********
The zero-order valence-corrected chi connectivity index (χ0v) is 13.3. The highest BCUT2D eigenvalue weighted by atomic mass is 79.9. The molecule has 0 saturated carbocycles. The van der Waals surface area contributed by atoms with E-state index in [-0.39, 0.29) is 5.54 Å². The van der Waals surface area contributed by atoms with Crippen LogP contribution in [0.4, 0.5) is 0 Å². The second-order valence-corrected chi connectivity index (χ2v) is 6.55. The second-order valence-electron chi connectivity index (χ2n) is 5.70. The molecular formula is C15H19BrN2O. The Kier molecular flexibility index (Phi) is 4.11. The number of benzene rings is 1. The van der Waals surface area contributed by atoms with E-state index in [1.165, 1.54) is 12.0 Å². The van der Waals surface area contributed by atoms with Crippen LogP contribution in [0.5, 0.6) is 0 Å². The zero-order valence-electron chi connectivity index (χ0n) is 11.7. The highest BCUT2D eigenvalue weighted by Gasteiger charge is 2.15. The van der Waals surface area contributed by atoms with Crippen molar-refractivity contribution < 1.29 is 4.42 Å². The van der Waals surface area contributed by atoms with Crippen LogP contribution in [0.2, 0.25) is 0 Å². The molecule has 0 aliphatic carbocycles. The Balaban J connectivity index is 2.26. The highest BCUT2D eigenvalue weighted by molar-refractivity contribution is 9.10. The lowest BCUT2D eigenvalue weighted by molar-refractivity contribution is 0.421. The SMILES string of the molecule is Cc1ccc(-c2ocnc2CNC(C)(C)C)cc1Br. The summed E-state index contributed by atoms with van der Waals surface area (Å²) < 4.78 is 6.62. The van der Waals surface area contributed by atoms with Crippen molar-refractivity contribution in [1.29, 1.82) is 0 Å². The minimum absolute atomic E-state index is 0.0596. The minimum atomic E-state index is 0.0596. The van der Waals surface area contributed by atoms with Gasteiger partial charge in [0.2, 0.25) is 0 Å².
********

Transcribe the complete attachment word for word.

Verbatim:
The zero-order valence-corrected chi connectivity index (χ0v) is 13.3. The highest BCUT2D eigenvalue weighted by atomic mass is 79.9. The molecule has 0 saturated carbocycles. The van der Waals surface area contributed by atoms with E-state index in [-0.39, 0.29) is 5.54 Å². The van der Waals surface area contributed by atoms with Crippen LogP contribution in [0.4, 0.5) is 0 Å². The second-order valence-corrected chi connectivity index (χ2v) is 6.55. The second-order valence-electron chi connectivity index (χ2n) is 5.70. The molecular formula is C15H19BrN2O. The Kier molecular flexibility index (Phi) is 4.11. The number of benzene rings is 1. The van der Waals surface area contributed by atoms with E-state index in [1.165, 1.54) is 12.0 Å². The van der Waals surface area contributed by atoms with Crippen LogP contribution in [0.5, 0.6) is 0 Å². The zero-order valence-electron chi connectivity index (χ0n) is 11.7. The highest BCUT2D eigenvalue weighted by Gasteiger charge is 2.15. The van der Waals surface area contributed by atoms with Crippen molar-refractivity contribution < 1.29 is 4.42 Å². The van der Waals surface area contributed by atoms with Crippen LogP contribution in [0.2, 0.25) is 0 Å². The molecule has 0 aliphatic carbocycles. The Balaban J connectivity index is 2.26. The highest BCUT2D eigenvalue weighted by molar-refractivity contribution is 9.10. The lowest BCUT2D eigenvalue weighted by molar-refractivity contribution is 0.421. The SMILES string of the molecule is Cc1ccc(-c2ocnc2CNC(C)(C)C)cc1Br. The summed E-state index contributed by atoms with van der Waals surface area (Å²) < 4.78 is 6.62. The van der Waals surface area contributed by atoms with Crippen molar-refractivity contribution in [1.29, 1.82) is 0 Å². The minimum absolute atomic E-state index is 0.0596. The minimum atomic E-state index is 0.0596. The van der Waals surface area contributed by atoms with Gasteiger partial charge in [0.2, 0.25) is 0 Å².